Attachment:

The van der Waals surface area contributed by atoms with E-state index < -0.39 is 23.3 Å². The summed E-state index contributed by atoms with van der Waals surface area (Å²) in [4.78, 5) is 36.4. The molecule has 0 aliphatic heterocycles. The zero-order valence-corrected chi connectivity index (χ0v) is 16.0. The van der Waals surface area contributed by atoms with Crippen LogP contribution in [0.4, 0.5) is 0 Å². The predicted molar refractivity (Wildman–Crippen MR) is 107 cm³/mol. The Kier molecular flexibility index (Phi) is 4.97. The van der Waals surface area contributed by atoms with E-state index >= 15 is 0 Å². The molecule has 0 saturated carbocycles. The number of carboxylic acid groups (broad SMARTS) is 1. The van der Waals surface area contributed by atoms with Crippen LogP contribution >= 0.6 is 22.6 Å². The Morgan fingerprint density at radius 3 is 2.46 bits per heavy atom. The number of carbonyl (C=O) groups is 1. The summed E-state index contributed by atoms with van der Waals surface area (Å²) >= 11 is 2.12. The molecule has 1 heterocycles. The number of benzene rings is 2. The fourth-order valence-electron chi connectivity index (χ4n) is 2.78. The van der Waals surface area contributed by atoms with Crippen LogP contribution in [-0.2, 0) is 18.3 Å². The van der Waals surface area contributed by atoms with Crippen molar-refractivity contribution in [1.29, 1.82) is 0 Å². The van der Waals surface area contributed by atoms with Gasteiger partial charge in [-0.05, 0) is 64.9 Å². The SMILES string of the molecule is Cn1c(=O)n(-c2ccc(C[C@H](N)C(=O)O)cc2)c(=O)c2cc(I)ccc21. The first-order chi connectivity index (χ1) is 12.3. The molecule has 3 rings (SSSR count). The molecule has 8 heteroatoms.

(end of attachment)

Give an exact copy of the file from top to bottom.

The van der Waals surface area contributed by atoms with E-state index < -0.39 is 23.3 Å². The summed E-state index contributed by atoms with van der Waals surface area (Å²) in [4.78, 5) is 36.4. The molecule has 0 aliphatic heterocycles. The zero-order valence-corrected chi connectivity index (χ0v) is 16.0. The van der Waals surface area contributed by atoms with Crippen LogP contribution in [0.4, 0.5) is 0 Å². The predicted molar refractivity (Wildman–Crippen MR) is 107 cm³/mol. The Kier molecular flexibility index (Phi) is 4.97. The van der Waals surface area contributed by atoms with E-state index >= 15 is 0 Å². The molecule has 0 saturated carbocycles. The number of carboxylic acid groups (broad SMARTS) is 1. The van der Waals surface area contributed by atoms with Crippen LogP contribution >= 0.6 is 22.6 Å². The Morgan fingerprint density at radius 3 is 2.46 bits per heavy atom. The number of carbonyl (C=O) groups is 1. The summed E-state index contributed by atoms with van der Waals surface area (Å²) >= 11 is 2.12. The molecule has 1 heterocycles. The number of benzene rings is 2. The fourth-order valence-electron chi connectivity index (χ4n) is 2.78. The van der Waals surface area contributed by atoms with Crippen LogP contribution in [-0.2, 0) is 18.3 Å². The van der Waals surface area contributed by atoms with Crippen molar-refractivity contribution in [1.29, 1.82) is 0 Å². The van der Waals surface area contributed by atoms with Gasteiger partial charge in [-0.05, 0) is 64.9 Å². The SMILES string of the molecule is Cn1c(=O)n(-c2ccc(C[C@H](N)C(=O)O)cc2)c(=O)c2cc(I)ccc21. The first-order chi connectivity index (χ1) is 12.3. The molecule has 3 rings (SSSR count). The molecule has 8 heteroatoms.